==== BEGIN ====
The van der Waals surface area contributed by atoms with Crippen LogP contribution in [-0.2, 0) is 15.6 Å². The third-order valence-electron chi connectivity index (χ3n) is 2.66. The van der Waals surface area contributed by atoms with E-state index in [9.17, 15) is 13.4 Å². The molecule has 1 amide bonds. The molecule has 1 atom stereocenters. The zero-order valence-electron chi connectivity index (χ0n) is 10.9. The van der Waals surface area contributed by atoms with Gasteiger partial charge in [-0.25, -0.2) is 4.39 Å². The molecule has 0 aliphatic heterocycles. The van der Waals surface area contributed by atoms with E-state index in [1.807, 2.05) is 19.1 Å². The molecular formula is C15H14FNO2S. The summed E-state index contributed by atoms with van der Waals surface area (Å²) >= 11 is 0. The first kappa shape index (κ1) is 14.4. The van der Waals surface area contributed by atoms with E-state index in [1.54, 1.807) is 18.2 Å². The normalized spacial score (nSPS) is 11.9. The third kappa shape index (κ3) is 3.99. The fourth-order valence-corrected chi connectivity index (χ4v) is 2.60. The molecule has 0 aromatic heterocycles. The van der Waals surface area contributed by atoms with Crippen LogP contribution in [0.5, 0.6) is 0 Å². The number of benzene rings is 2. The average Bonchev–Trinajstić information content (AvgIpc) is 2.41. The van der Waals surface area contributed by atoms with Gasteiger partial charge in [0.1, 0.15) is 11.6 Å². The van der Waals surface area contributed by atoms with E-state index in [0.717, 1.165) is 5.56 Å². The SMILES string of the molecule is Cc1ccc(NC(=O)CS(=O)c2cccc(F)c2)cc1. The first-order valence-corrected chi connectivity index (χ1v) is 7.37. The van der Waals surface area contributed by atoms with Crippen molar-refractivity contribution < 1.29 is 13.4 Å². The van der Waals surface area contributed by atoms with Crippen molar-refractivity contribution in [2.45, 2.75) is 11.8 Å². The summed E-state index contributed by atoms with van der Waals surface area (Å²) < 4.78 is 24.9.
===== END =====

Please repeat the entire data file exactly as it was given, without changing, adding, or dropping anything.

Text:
The van der Waals surface area contributed by atoms with Crippen LogP contribution in [-0.2, 0) is 15.6 Å². The third-order valence-electron chi connectivity index (χ3n) is 2.66. The van der Waals surface area contributed by atoms with E-state index in [9.17, 15) is 13.4 Å². The molecule has 1 amide bonds. The molecule has 1 atom stereocenters. The zero-order valence-electron chi connectivity index (χ0n) is 10.9. The van der Waals surface area contributed by atoms with Gasteiger partial charge in [-0.25, -0.2) is 4.39 Å². The molecule has 0 aliphatic heterocycles. The van der Waals surface area contributed by atoms with E-state index in [1.807, 2.05) is 19.1 Å². The molecular formula is C15H14FNO2S. The summed E-state index contributed by atoms with van der Waals surface area (Å²) >= 11 is 0. The first kappa shape index (κ1) is 14.4. The van der Waals surface area contributed by atoms with E-state index in [1.54, 1.807) is 18.2 Å². The normalized spacial score (nSPS) is 11.9. The third kappa shape index (κ3) is 3.99. The fourth-order valence-corrected chi connectivity index (χ4v) is 2.60. The molecule has 0 aromatic heterocycles. The van der Waals surface area contributed by atoms with Crippen LogP contribution in [0.5, 0.6) is 0 Å². The number of benzene rings is 2. The average Bonchev–Trinajstić information content (AvgIpc) is 2.41. The van der Waals surface area contributed by atoms with Gasteiger partial charge in [0.1, 0.15) is 11.6 Å². The van der Waals surface area contributed by atoms with E-state index in [0.717, 1.165) is 5.56 Å². The SMILES string of the molecule is Cc1ccc(NC(=O)CS(=O)c2cccc(F)c2)cc1. The first-order valence-corrected chi connectivity index (χ1v) is 7.37. The van der Waals surface area contributed by atoms with Crippen molar-refractivity contribution < 1.29 is 13.4 Å². The van der Waals surface area contributed by atoms with Crippen molar-refractivity contribution in [2.45, 2.75) is 11.8 Å². The summed E-state index contributed by atoms with van der Waals surface area (Å²) < 4.78 is 24.9.